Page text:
Match 22
4th December 1971
Brentford (h)

Exeter City 0, Brentford 1

Certainly it was mighty foggy in Exeter on Saturday, but Exeter City can hardly make this an excuse for failing to find the Brentford net. At times five or six times to be sure it was there shiningly vulnerable.

But that finishing, once again, was bad. Of course there were times when Exeter had some cruel luck, and of course Brentford were playing it mighty close at the back

Even so Exeter showed the form, did the work, and played well enough to make the openings. Then they threw away all they had worked so hard to earn.

It was dissappointing. This was game Exeter did not deserve a to lose in that their over-all per- formance was a good deal better than in previous weeks.

They produced some crisp football which was fluently linked together by some accurate and effective passing. All this made that paltry finishing all the more frustrating.

The match fell into a clear and definite pattern. Exeter made all the running for most of the first half.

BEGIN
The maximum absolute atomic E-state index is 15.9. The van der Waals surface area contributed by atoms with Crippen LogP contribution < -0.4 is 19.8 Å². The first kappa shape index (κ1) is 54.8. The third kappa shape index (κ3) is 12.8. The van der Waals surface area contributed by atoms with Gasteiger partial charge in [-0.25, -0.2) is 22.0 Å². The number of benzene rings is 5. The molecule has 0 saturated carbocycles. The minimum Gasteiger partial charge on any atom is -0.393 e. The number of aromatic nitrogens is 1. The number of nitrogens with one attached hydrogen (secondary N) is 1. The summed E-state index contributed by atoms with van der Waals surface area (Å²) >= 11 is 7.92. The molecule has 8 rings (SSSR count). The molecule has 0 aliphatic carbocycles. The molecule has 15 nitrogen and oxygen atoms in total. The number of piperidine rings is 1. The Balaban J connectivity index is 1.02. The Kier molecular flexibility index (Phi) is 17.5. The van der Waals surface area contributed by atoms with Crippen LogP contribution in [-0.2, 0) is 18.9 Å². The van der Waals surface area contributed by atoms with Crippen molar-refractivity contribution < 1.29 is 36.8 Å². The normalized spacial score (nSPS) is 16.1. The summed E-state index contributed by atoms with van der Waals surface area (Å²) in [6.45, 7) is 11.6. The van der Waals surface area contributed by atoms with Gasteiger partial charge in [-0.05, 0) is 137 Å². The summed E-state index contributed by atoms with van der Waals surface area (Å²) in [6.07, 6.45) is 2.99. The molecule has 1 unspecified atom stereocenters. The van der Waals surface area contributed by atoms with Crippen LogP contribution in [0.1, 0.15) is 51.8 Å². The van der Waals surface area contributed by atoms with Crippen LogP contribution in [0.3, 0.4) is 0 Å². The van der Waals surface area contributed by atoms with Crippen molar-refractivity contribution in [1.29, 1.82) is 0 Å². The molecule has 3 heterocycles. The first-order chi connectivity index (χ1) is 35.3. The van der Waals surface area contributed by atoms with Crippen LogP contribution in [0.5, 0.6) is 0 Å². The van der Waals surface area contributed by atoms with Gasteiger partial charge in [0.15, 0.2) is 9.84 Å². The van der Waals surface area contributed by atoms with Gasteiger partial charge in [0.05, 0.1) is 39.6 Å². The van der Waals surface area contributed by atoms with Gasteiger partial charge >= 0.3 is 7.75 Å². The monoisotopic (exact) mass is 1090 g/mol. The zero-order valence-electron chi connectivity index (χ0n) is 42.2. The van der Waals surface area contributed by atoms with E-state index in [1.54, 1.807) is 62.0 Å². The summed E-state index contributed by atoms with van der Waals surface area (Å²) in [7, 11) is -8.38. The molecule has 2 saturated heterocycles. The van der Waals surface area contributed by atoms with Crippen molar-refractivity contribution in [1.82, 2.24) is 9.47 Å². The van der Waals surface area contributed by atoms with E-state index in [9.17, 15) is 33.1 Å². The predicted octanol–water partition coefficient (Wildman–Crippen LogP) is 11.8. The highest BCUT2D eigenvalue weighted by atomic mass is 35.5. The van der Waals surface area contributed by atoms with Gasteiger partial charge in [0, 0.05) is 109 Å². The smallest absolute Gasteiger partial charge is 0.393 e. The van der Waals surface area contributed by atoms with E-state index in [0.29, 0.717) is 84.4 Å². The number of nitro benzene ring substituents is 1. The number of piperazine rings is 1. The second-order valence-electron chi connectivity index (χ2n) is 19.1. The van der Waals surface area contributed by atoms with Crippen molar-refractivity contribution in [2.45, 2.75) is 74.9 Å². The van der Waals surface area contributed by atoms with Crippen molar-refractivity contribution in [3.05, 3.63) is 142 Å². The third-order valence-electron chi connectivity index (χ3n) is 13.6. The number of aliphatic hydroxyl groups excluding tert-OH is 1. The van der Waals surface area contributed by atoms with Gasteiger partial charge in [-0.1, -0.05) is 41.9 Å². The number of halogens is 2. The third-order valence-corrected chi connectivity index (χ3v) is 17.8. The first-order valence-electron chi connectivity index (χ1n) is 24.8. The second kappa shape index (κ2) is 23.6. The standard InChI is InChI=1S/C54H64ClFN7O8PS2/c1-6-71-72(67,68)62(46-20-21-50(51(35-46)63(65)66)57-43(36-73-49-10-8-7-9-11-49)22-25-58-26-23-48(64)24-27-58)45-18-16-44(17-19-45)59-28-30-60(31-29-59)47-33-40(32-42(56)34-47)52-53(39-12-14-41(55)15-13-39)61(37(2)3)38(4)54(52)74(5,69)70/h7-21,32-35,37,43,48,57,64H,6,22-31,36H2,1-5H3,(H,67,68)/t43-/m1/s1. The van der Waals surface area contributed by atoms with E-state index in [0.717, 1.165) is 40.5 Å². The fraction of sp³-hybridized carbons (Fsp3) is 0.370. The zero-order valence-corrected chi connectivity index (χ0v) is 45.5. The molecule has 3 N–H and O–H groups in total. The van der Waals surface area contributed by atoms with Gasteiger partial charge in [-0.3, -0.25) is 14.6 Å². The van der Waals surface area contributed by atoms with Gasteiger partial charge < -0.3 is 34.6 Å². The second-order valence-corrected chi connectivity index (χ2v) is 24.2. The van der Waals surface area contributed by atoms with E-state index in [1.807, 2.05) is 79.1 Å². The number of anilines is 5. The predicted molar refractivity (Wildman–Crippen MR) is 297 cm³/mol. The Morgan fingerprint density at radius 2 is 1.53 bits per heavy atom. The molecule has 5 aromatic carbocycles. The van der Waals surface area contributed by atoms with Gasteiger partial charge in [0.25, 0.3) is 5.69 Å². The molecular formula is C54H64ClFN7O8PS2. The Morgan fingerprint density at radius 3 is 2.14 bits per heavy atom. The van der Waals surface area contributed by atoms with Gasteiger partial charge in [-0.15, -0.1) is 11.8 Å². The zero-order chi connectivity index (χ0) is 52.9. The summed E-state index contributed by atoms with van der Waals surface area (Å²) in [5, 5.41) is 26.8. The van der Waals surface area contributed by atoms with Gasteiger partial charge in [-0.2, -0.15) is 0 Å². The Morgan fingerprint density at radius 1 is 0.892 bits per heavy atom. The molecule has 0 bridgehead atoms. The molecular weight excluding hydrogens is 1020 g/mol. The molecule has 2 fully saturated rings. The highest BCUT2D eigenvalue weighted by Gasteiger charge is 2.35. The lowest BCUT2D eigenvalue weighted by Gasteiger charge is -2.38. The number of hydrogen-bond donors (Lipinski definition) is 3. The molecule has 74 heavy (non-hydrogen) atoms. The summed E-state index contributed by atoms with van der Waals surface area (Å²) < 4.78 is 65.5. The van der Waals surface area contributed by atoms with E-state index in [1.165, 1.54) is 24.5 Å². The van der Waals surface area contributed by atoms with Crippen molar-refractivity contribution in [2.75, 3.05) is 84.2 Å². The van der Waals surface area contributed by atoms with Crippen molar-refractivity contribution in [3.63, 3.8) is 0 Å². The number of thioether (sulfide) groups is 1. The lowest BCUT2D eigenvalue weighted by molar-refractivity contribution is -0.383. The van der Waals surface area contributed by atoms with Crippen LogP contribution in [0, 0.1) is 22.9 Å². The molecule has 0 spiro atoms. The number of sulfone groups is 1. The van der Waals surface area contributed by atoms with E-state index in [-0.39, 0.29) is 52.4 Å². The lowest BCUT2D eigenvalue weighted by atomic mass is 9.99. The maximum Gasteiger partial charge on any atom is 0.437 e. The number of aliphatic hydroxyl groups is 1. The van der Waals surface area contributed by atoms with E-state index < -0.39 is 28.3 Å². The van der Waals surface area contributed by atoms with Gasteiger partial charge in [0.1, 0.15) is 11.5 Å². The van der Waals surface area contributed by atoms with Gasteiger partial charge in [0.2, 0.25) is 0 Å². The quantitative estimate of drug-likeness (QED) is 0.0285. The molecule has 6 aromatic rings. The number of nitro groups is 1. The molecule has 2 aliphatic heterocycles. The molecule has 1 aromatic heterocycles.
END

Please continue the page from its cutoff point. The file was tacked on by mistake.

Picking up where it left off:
They discovered that no matter how impressive Brentford's defensive record looked on paper-in their nine away matches they have conceded only six goals-the defence as a human entity could be broken down.

Barry Rowan, particularly, got behind his full-back, and John Giles, who worked so well in midfield, found gaps through which to pepper his passes.

The pattern of Exeter's offensive play was altered in the ten minutes before half-time when Brentford suddenly shook off the shackles of defence and started to come forward themselves. And when they did they looked good and dangerous.

Both John O'Mara and Bobby Ross have reason to remember Jimmy Blain as twice he robbed them of goals by clearing off the line in the nick of time.

Brentford opened the second half in the same mood. They forced a corner and from Brian Turner's kick the bustling O'Mara jumped high and headed into the corner of the net. It was a goal from the text-books, and a goal to win a match.

After that the pattern reformed t again. Brentford went back to their defensive role, and Exeter kept plugging away, still missed chances, and eventually paid the penalty.

The win put Brentford into second place in the Fourth Division, and defeat put Exeter only a goal-average distance away from the re-election one. That's how costly missed chances can be.



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